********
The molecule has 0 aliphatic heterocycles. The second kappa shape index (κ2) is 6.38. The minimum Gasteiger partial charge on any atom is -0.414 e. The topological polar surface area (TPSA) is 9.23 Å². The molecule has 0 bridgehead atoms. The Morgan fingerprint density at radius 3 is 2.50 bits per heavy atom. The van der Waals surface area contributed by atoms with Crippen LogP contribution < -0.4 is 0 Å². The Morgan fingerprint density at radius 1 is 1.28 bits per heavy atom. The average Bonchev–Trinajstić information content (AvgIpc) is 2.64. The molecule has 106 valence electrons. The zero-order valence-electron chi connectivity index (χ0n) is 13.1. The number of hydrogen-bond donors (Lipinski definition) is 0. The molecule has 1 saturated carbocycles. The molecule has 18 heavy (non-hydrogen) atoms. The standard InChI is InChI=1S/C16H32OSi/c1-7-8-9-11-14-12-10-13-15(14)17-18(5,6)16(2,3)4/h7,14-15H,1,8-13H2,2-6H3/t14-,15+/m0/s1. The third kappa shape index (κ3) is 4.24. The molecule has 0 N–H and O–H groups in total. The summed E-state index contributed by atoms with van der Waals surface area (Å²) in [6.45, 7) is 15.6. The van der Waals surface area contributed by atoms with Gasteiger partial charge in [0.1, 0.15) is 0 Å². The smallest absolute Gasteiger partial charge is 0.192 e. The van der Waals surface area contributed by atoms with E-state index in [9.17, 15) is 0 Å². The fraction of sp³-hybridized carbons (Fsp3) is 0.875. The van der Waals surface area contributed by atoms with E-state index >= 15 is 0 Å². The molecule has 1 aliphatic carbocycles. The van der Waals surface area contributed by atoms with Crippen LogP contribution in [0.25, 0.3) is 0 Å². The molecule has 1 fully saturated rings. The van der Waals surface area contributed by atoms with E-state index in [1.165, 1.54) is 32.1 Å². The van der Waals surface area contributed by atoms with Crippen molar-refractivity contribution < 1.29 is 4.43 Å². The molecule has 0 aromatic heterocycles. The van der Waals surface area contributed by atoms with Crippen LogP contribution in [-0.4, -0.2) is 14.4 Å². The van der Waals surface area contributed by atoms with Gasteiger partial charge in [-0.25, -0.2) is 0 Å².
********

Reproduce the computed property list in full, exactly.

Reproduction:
The molecule has 0 aliphatic heterocycles. The second kappa shape index (κ2) is 6.38. The minimum Gasteiger partial charge on any atom is -0.414 e. The topological polar surface area (TPSA) is 9.23 Å². The molecule has 0 bridgehead atoms. The Morgan fingerprint density at radius 3 is 2.50 bits per heavy atom. The van der Waals surface area contributed by atoms with Crippen LogP contribution < -0.4 is 0 Å². The Morgan fingerprint density at radius 1 is 1.28 bits per heavy atom. The average Bonchev–Trinajstić information content (AvgIpc) is 2.64. The molecule has 106 valence electrons. The zero-order valence-electron chi connectivity index (χ0n) is 13.1. The number of hydrogen-bond donors (Lipinski definition) is 0. The molecule has 1 saturated carbocycles. The molecule has 18 heavy (non-hydrogen) atoms. The standard InChI is InChI=1S/C16H32OSi/c1-7-8-9-11-14-12-10-13-15(14)17-18(5,6)16(2,3)4/h7,14-15H,1,8-13H2,2-6H3/t14-,15+/m0/s1. The third kappa shape index (κ3) is 4.24. The molecule has 0 N–H and O–H groups in total. The summed E-state index contributed by atoms with van der Waals surface area (Å²) in [6.45, 7) is 15.6. The van der Waals surface area contributed by atoms with Gasteiger partial charge in [0.1, 0.15) is 0 Å². The smallest absolute Gasteiger partial charge is 0.192 e. The van der Waals surface area contributed by atoms with E-state index in [9.17, 15) is 0 Å². The fraction of sp³-hybridized carbons (Fsp3) is 0.875. The van der Waals surface area contributed by atoms with E-state index >= 15 is 0 Å². The molecule has 1 aliphatic carbocycles. The van der Waals surface area contributed by atoms with Crippen LogP contribution in [0.25, 0.3) is 0 Å². The molecule has 1 fully saturated rings. The van der Waals surface area contributed by atoms with E-state index in [1.165, 1.54) is 32.1 Å². The van der Waals surface area contributed by atoms with Crippen molar-refractivity contribution < 1.29 is 4.43 Å². The molecule has 0 aromatic heterocycles. The van der Waals surface area contributed by atoms with Crippen LogP contribution in [-0.4, -0.2) is 14.4 Å². The van der Waals surface area contributed by atoms with Gasteiger partial charge in [-0.25, -0.2) is 0 Å².